Durham said she thinks that “the LDS Church’s campaign against the Equal Rights Amendment in the ’70s ... left a huge and indelible recollection ... with the community of feminists throughout the country.”
During the push to ratify the ERA in the 1970s and ’80s, the church steadfastly and publicly opposed the act, arguing it could damage families, among other issues. In more recent years, some ERA advocates speculated that the church may have become neutral on the topic after a church spokesman declined to comment on the church’s current position in February 2019. Later that year, though, as Utahns pushed for legislators to ratify the amendment, a church spokesman said, “The church’s position on this issue has been consistent for more than 40 years.”
Just like in previous years, a resolution for Utah to ratify the ERA never made it out of committee during the 2021 general session.
“Part of the atmosphere in this state that concerns me is the fact that there was relatively little outcry over that,” Durham said. It would have largely been a “symbolic vote,” but Durham said it left her “depressed” that lawmakers “would feel comfortable symbolically saying, ‘No, we don’t want to put women in the federal constitution.’”
Chavez-Houck is not a Latter-day Saint, but based on her experience of living in Utah her entire life, she said, the “predominant faith colors all aspects of the community life.”
A few years ago, Chavez-Houck said, she spoke at Utah Valley University about women in the workplace. She asked the crowd of 50 or so women if they’d ever not received a promotion, job or pay raise, and the reason they were given was “because someone else with whom you were working was a male and that person ‘had a family to support.’”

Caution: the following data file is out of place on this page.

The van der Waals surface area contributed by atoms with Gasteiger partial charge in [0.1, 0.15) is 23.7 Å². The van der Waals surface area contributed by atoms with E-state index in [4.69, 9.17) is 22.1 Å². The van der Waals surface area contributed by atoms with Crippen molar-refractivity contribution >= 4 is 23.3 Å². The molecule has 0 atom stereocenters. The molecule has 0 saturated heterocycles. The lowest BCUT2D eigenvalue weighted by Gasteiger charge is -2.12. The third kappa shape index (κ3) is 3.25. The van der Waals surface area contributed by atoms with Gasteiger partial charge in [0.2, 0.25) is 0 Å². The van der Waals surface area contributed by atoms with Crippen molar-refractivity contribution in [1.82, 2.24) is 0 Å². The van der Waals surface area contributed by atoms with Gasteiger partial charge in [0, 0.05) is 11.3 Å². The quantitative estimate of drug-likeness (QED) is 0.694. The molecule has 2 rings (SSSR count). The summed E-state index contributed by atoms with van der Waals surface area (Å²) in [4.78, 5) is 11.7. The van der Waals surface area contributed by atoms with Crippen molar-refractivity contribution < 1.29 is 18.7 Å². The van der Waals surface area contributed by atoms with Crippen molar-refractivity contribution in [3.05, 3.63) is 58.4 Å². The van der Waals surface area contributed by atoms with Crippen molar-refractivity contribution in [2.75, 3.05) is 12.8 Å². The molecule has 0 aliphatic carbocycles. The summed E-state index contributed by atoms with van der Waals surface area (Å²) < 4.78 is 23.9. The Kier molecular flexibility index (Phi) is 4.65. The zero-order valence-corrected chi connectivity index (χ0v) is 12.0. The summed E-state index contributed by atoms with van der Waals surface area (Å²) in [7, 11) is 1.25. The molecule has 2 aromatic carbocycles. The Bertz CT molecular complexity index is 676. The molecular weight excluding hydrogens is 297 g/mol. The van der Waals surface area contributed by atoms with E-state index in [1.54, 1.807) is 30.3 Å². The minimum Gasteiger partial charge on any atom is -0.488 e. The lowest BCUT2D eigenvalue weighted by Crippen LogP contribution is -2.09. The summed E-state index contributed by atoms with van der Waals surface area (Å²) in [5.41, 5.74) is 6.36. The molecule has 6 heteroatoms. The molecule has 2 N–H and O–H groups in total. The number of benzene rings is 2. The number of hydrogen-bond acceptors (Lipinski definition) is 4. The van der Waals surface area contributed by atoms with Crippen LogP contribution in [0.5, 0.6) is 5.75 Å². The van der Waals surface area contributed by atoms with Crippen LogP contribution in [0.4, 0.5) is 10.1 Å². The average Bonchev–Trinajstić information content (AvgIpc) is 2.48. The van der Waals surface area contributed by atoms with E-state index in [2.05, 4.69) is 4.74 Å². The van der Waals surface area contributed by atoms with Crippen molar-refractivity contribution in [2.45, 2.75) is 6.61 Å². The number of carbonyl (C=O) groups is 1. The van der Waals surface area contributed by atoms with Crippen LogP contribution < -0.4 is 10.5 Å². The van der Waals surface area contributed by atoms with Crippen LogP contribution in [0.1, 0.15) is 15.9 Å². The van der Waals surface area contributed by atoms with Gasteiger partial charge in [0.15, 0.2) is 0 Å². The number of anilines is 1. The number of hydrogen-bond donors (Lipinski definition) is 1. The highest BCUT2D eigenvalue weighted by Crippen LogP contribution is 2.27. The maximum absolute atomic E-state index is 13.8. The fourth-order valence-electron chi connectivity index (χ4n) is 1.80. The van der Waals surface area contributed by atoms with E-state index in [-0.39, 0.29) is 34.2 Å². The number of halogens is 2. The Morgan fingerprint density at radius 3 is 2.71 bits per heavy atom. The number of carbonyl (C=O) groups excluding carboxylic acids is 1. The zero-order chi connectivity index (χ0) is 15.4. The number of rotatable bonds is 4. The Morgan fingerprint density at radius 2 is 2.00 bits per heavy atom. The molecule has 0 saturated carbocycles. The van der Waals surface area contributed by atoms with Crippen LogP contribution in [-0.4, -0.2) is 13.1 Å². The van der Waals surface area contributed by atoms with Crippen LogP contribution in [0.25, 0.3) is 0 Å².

“I would say that at least two-thirds of the hands in that audience went up,” she said.
It was “very telling” for Chavez-Houck because she’s heard that experience “time and time again” in her decades working in women’s leadership and elevating women. “That is cultural. That is pervasive,” she said.
Watkins, who is a member of the LDS Church, said that while people outside of the state may believe differently, it is not true that everyone in Utah feels “all dominated by a patriarchal church.”
“I have never felt like I didn’t have responsibility and a say in my ward,” Watkins said. She added, “I’m not one of those who says, ‘Oh, I need the priesthood. I need to be a bishop. I need to be this.’”
“I’m glad the men are willing to take on that because I was raising five kids and getting them to where they needed to be and to grow up to be good human beings on this Earth. ... I was real active in everything that I could be and wanted to be and did not feel bad for anything that somebody thinks I’m missing out on,” she said.
Can Utah’s reputation change?
It will be difficult to shift the state’s reputation, several of the women agreed.
“There could be lots of women working down at Lehi in the computer industry, but the state Legislature is still predominantly male and predominantly Mormon. So, even though the state is really changing … it’s not becoming like California or Colorado,” McDannell said.
“There are ways in which ... we deserve our rankings,” Durham said, “but I’m not sure we deserve our reputation, in the sense that I can’t tell you on how many levels Utah does things that are progressive and successful, and nobody pays any attention nationally, on the national scene.”
But she also pointed to how the coronavirus pandemic is “stripping bare the kind of structural problems in our society generally, on all kinds of levels.” That includes the disproportionate economic effect women are experiencing, as they take on the majority of child care responsibilities.
“I hope that these difficult times of upheaval and change in our economy and our society and our civil life as a people, will give rise to more energy, advocacy and leadership on the status of women,” she said.